South African bonds are now offering eye-popping returns compared to the rest of the world
- European and Japanese government bonds are now offering negative yields, meaning investors are putting money into these assets knowing they will lose money on the deal.
- Meanwhile, the yield on the South African 10-year bond is at more than 8%.
- A local fund manager thinks that some local investors should start to consider investing in bond unit trusts.
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In a world where investors are paying some governments for the privilege of lending them money, the fat yields on South African government bonds are standing out more and more.
This is evident from a comparison put together by Charlie Bilello, director of research at investment group Pension Partners:
It shows that yields on government bonds from ten countries – including Germany, the Netherlands, Japan and France – are now below zero. The yield on a government bond is the return investors will earn. A negative yield means that investors will lose money on their investment.
Meanwhile, the 10-year South African bond are now offering an eye-popping 8.4%.
Even after inflation, our government bonds are yielding almost 4% - compared to minus 3% in the Netherlands.
Still, foreigners are not biting. Despite the high local yields, foreign investors have been dumping South African bonds in past weeks.
A month ago, foreigners were still net buyers of almost R13 billion in South African bonds this year. But by last week, this was down to R5.1 billion.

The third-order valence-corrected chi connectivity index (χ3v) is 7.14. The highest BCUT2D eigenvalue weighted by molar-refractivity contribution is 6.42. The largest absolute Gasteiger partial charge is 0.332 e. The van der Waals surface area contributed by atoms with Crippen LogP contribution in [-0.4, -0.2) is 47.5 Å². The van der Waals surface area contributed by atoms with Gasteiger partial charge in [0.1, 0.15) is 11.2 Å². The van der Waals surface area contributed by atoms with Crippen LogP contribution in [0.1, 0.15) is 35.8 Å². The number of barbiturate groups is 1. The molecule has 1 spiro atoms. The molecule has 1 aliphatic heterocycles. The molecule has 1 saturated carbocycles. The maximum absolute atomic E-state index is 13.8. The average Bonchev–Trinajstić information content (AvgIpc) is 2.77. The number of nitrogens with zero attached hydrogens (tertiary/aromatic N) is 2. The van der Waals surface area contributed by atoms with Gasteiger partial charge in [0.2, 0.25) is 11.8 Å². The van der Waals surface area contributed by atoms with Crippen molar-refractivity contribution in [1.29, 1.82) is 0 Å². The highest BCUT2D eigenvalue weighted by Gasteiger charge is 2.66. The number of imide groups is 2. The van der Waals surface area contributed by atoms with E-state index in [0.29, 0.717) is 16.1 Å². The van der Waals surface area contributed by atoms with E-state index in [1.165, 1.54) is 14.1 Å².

The trade war between the US and China, which in the past week got much bloodier, is scaring global investors into assets that do not have the faintest whiff of risk: European, US, and Japanese bonds. Even if they are losing money on these investments, they would rather buy these bonds than risk losing larger amounts elsewhere.
They see South African bonds as just too risky – especially since the market expects Moody’s to downgrade South African bonds. This will strip us of our investment grade rating, and our government bonds would be rated as “junk”, meaning that some of the largest pension funds in the world won’t be allowed to buy South African bonds.
But Izak Odendaal, investment strategist at Old Mutual Multi-Managers, says the downgrade has already been priced into local bond prices.
He expects that once the dust settles after this initial shock over the China-US trade war, global investors will wake up to the fact that interest rates around the world are extremely low - while rand assets still offer a solid yield.
Should you invest in bonds?
Investing in South African government bonds may be something some local investors should start to consider, says Schalk Louw, a portfolio manager at PSG Wealth.
The Reserve Bank looks set to keep inflation below the 5% mark, which means that you will earn at around 4% after inflation from a bond investment with basically no risk.
“It is starting to look attractive – especially as the stock market remains in turmoil.”
His preferred investment options would be either RSA Retail Bonds, which currently offer 8.4% a year (or you can choose to receive 3.25% plus the inflation rate) over five years, or unit trusts that invest in bonds.
These bond funds have been outperforming money market funds: In the past year, the benchmark return for local bond funds was 11.5% - compared to the money market benchmark of around 7%.
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